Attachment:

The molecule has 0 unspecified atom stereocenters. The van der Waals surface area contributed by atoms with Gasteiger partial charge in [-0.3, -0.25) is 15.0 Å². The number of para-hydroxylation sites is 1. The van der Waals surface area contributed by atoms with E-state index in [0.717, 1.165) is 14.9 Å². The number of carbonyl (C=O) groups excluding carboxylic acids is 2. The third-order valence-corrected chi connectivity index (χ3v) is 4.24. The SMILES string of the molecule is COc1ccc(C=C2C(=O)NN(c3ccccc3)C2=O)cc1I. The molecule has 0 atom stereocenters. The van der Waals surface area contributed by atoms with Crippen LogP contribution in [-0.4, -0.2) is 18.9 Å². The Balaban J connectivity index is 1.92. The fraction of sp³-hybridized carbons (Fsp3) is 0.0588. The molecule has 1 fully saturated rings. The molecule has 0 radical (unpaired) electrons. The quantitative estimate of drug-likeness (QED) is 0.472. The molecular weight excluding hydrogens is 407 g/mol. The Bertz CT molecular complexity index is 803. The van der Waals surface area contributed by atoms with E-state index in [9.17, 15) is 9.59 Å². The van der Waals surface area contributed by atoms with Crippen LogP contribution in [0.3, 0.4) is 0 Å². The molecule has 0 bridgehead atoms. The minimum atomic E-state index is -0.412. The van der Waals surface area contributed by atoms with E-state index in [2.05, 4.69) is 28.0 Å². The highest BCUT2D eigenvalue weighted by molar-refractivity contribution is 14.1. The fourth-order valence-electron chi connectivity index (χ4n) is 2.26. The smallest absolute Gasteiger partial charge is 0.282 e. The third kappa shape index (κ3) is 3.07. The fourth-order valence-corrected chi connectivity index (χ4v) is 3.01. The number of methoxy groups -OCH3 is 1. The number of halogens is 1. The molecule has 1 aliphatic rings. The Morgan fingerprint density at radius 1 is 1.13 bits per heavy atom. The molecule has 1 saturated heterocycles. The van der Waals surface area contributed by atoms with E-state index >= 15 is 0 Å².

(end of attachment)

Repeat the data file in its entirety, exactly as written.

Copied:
The molecule has 0 unspecified atom stereocenters. The van der Waals surface area contributed by atoms with Gasteiger partial charge in [-0.3, -0.25) is 15.0 Å². The number of para-hydroxylation sites is 1. The van der Waals surface area contributed by atoms with E-state index in [0.717, 1.165) is 14.9 Å². The number of carbonyl (C=O) groups excluding carboxylic acids is 2. The third-order valence-corrected chi connectivity index (χ3v) is 4.24. The SMILES string of the molecule is COc1ccc(C=C2C(=O)NN(c3ccccc3)C2=O)cc1I. The molecule has 0 atom stereocenters. The van der Waals surface area contributed by atoms with Crippen LogP contribution in [-0.4, -0.2) is 18.9 Å². The Balaban J connectivity index is 1.92. The fraction of sp³-hybridized carbons (Fsp3) is 0.0588. The molecule has 1 fully saturated rings. The molecule has 0 radical (unpaired) electrons. The quantitative estimate of drug-likeness (QED) is 0.472. The molecular weight excluding hydrogens is 407 g/mol. The Bertz CT molecular complexity index is 803. The van der Waals surface area contributed by atoms with E-state index in [9.17, 15) is 9.59 Å². The van der Waals surface area contributed by atoms with Crippen LogP contribution in [0.3, 0.4) is 0 Å². The molecule has 0 bridgehead atoms. The minimum atomic E-state index is -0.412. The van der Waals surface area contributed by atoms with E-state index in [2.05, 4.69) is 28.0 Å². The highest BCUT2D eigenvalue weighted by molar-refractivity contribution is 14.1. The fourth-order valence-electron chi connectivity index (χ4n) is 2.26. The smallest absolute Gasteiger partial charge is 0.282 e. The third kappa shape index (κ3) is 3.07. The fourth-order valence-corrected chi connectivity index (χ4v) is 3.01. The number of methoxy groups -OCH3 is 1. The number of halogens is 1. The molecule has 1 aliphatic rings. The Morgan fingerprint density at radius 1 is 1.13 bits per heavy atom. The molecule has 1 saturated heterocycles. The van der Waals surface area contributed by atoms with E-state index >= 15 is 0 Å².